Apart from the death of former Pope Benedict, no other death has received great deal of attention as that of Pele, the Brazilian pace setter and legend in soccer. In obedience to the well-established principle of localisation, the social media in particular has so successfully focused on what Intervention calls Nigeria’s share of the Pele global phenomenon.
Among the stuff sent to Intervention are three particularly interesting ones. One is King Pele’s interaction with General Samuel Ogbemudia as Military Governor of the old Midwestern State which later became Bendel State before Edo State of Nigeria that it is now called. That was the man Daily Times resident intellectual in those days, Andy Akporugo, called Nasserite Ogbemudianism. In other words, Akporugo, a political scientist, was comparing Ogbemudia with Gamal Abdul Nasser of Egypt in terms of developmental aspirations/strides. Akporugo might have gone too far but it seems that certain political actors of military and para-military backgrounds were raising the stakes. Ogbemudia was one while Audu Bako in Kano is another.
Back to Nigeria-Pele connection, one of the several interesting pictures being circulated is one involving the meeting between Ogbemudia and King Pele in 1972 when Pele visited Benin and had a handshake with the then Colonel. That was just a year after the Nigerian Civil War. The record keeper wrote that the late Ogbemudia invited Pele and his Santos Football Club of Brazil to play Vipers Football Club of Benin (later renamed Bendel Insurance FC) in a friendly match at the Ogbe Stadium now renamed Sam Ogbemudia Stadium. And that the Military Governor paid Santos FC £6,000. He (if not a she) draws our attention to a then rising young business man but now an elder, Chief Sir Gabriel Osawaru Igbinedion, the present Esama of Benin.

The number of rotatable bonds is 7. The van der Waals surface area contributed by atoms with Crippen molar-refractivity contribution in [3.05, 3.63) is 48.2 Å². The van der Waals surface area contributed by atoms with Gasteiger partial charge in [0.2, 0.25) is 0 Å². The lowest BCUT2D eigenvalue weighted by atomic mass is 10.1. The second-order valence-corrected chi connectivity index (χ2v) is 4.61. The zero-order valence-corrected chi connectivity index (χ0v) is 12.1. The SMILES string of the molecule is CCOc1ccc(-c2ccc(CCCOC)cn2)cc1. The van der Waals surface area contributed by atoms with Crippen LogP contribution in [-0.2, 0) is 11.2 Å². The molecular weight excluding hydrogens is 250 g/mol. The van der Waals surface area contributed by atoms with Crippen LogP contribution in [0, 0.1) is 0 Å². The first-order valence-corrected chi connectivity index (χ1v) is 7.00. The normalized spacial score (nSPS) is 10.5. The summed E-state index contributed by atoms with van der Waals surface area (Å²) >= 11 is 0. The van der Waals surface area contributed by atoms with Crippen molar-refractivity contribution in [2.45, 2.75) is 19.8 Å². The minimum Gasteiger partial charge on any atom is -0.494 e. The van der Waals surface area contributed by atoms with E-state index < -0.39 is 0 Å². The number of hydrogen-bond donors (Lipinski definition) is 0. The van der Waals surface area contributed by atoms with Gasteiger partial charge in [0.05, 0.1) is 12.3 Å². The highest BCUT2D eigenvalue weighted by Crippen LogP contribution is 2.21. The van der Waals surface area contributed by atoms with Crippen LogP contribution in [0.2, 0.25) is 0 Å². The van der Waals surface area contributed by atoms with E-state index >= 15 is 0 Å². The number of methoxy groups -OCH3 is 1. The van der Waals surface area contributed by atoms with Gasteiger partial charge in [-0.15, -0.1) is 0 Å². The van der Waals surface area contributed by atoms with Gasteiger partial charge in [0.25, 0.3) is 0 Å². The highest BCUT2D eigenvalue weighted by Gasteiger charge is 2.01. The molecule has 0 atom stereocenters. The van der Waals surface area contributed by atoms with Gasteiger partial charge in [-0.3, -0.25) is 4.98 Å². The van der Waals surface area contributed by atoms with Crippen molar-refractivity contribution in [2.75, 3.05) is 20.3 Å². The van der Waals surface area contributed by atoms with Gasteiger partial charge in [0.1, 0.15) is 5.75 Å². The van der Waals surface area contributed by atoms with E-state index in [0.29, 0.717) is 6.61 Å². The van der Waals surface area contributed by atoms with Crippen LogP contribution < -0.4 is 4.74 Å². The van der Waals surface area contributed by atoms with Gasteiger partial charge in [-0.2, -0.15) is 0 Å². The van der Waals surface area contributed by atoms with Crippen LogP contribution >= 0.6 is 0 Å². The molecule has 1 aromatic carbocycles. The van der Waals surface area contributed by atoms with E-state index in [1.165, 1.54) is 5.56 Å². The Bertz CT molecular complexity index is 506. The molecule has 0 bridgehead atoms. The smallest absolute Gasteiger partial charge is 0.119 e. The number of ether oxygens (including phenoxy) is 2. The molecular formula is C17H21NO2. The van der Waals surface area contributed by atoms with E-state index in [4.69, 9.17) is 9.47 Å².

If the narrative of inviting Pele and his team to play against a local club side as Bendel Insurance FC of Benin is true, then Andy Akporugo might be right in his comparison of Ogbemudia with Nasser in terms of the height of Ogbemudia’s ambition, considering that he was a military man operating at the level of just one out of 12 other states with the Nigerian polity.
The story gets more exciting when it moves to the late ace sports anchorman on the Nigerian Television Authority, (NTA), Yinka Craig. It is only a picture and we cannot hear the conversation between the two but it suggests how early Yinka Craig had engaged with sports reporting. By the time he became a noted anchorman, he had covered so much grounds that positioned him to do what he was doing so effortlessly when watched from the distance. It also proves that sports has not just become the opium of both the elite and the masses. It has always been and will most likely be as long as its defining elements are there: drama, the sweetness of victory and the profit motive, (for the investors in that domain).
And then the last one from Pele in Kaduna. The source is unknown too but the caption says “Pele in Kaduna, 1978. My Friend watched that match. One half, he played for the Brazilian club and the Nigerian club the other half. If he remembers correctly, the match was sponsored by Tama, a Brazilian Electronics Manufacturer that had just entered into the Nigerian Market”
It is a bit fussy caption but it gives hints of, among others, the year and the space: 1978 in Kaduna. Readers with greater familiarity with sporting generally and soccer, specifically are sure to make a better sense of the communication. The point in all these is that King Pele was in Nigeria many times as is shown by many other pictures out there!